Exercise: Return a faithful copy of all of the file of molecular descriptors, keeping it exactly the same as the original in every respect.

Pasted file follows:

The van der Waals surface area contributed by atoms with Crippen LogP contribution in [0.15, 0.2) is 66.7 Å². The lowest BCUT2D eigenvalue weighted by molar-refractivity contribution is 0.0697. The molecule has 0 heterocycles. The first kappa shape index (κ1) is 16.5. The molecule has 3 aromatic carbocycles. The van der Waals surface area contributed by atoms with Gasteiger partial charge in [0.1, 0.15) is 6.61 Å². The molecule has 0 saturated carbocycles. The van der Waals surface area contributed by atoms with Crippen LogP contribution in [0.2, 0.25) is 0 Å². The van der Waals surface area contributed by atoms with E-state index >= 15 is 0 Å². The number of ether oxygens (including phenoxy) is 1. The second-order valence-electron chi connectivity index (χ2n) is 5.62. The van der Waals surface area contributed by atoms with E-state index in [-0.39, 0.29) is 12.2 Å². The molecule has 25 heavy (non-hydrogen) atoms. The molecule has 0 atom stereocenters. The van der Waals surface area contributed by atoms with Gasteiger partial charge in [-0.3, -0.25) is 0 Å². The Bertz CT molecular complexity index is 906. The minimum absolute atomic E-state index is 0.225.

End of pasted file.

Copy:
The van der Waals surface area contributed by atoms with Crippen LogP contribution in [0.15, 0.2) is 66.7 Å². The lowest BCUT2D eigenvalue weighted by molar-refractivity contribution is 0.0697. The molecule has 0 heterocycles. The first kappa shape index (κ1) is 16.5. The molecule has 3 aromatic carbocycles. The van der Waals surface area contributed by atoms with Gasteiger partial charge in [0.1, 0.15) is 6.61 Å². The molecule has 0 saturated carbocycles. The van der Waals surface area contributed by atoms with Crippen LogP contribution in [0.2, 0.25) is 0 Å². The van der Waals surface area contributed by atoms with E-state index >= 15 is 0 Å². The number of ether oxygens (including phenoxy) is 1. The second-order valence-electron chi connectivity index (χ2n) is 5.62. The van der Waals surface area contributed by atoms with E-state index in [-0.39, 0.29) is 12.2 Å². The molecule has 25 heavy (non-hydrogen) atoms. The molecule has 0 atom stereocenters. The van der Waals surface area contributed by atoms with Gasteiger partial charge in [-0.3, -0.25) is 0 Å². The Bertz CT molecular complexity index is 906. The minimum absolute atomic E-state index is 0.225.